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Malcolm and Marie: Why Leaving a Toxic Relationship Is So Hard

This article is written by a student writer from the Her Campus at St. John's chapter.

There is a thin line between love and hate, a line that Malcolm and Marie are constantly balancing on. Malcolm and Marie directed by Sam Levison follow a couple over the course of one night, unpacking and arguing about every issue they have with the other. Malcolm is a filmmaker who uses emotional abuse as a coping mechanism for his own insecurities. Marie is a recovering addict who submits to Malcolm’s large presence by making herself smaller. It is obvious from the beginning that the relationship is toxic, not based on love, but codependency. The movie goes in circles, they argue, they apologize, they make up, but they never forgive. Finishing this movie made me feel empty and confused. How can two people who claim to love each other be so cruel? This was the question that stayed with me throughout the entirety of the movie and has stayed with me beyond just the ending.

As young women, we were taught that if a boy is mean to you, it means he must like you. This idea, if we know it or not, is still with us, and that’s why as women we settle for partners who might not be the best for us. Malcolm throughout the film constantly reminds Marie of her faults, mainly her past addiction (which is what inspired his own movie), and her infidelity. Marie responds to Malcolm’s verbal abuse by calling him a bad filmmaker, knowing that this is his biggest insecurity. While it may not be obvious to her, Marie is stuck; she feels like Malcolm is the only person in the world that is truly there for her. He makes this obvious by bringing up the fact that he is the reason she got clean and how grateful she should be that he is still with her.  The toxicity of the relationship lies within the couple’s reliance on each other. Much like watching a friend in a toxic relationship, the audience doesn’t understand why the pair stay together; the only people that can understand the relationship are the ones in it.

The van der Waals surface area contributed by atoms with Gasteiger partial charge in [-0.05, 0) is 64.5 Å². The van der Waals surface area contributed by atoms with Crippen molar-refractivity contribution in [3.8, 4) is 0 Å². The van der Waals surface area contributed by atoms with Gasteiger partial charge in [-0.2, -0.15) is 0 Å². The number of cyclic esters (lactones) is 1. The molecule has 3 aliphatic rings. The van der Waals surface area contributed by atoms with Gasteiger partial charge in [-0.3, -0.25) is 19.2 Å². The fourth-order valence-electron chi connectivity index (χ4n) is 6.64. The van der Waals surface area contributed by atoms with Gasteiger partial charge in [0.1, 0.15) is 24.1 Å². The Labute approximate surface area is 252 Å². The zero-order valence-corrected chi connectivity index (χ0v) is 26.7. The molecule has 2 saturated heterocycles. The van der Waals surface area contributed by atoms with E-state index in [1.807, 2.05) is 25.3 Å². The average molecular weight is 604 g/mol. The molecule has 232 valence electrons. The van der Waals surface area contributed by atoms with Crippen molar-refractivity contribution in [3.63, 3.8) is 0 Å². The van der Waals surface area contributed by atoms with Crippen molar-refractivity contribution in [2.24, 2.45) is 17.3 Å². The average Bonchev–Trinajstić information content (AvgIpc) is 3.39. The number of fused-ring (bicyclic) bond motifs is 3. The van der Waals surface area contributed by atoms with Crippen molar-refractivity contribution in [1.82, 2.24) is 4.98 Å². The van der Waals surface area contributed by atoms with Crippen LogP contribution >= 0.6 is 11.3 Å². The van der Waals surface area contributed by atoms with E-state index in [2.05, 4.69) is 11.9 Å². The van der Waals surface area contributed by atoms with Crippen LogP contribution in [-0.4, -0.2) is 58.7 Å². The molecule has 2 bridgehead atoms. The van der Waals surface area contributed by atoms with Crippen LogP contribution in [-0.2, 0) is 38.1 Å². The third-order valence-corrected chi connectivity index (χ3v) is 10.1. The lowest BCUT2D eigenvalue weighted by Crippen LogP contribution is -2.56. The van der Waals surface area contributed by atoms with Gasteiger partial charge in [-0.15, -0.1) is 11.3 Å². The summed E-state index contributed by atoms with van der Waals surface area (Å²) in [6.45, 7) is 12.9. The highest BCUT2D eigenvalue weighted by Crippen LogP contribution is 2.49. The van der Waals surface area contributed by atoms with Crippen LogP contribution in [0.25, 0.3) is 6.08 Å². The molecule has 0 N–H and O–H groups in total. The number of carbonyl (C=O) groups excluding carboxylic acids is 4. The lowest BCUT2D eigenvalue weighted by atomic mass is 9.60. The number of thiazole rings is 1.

At some point in life, we will either be in or be around a toxic relationship. These relationships always start out magically, as you and your significant other are untouchable. So when things begin to go downhill it is hard to accept. You don’t expect the person you trust with everything to use your biggest regrets and insecurities against you. Not only that but you don’t expect yourself to do it either. Toxic relationships bring out the worst in both people and lead them to do and say things they otherwise wouldn’t. According to the National Domestic Violence Hotline, a woman will leave an abusive relationship seven times before leaving for good. The reason these relationships are so hard to leave is that the good times were so good that you can’t help but hope that it could be that good again. Being in a toxic relationship is being gaslit into thinking that the war is worth it if you love each other. This is not true. Real love is meant to be peaceful, you are supposed to feel safe with them and know within your heart that your significant other would never hurt you. Malcolm and Marie show us that toxic relationships feel like being trapped in a house, unable to see the other’s perspective, only seeing things in black and white. 


Delaney Rauch

St. John's '24

Delaney Rauch is a freshman communcation arts major here at St. John's. Delaney is originally from Providence, Rhode Island but has started making her home in New York. Delaney loves to go thrifting, walk through musems, find cute coffee houses, and always there to talk about important issues.
Ivy Bourke

St. John's '23

Campus Correspondent for St. John's. I am a Sports Management major with a concentration in Business Administration, and a minor in Journalism. My passion for writing has never dulled so I hope to always use this passion for entertainment, and change.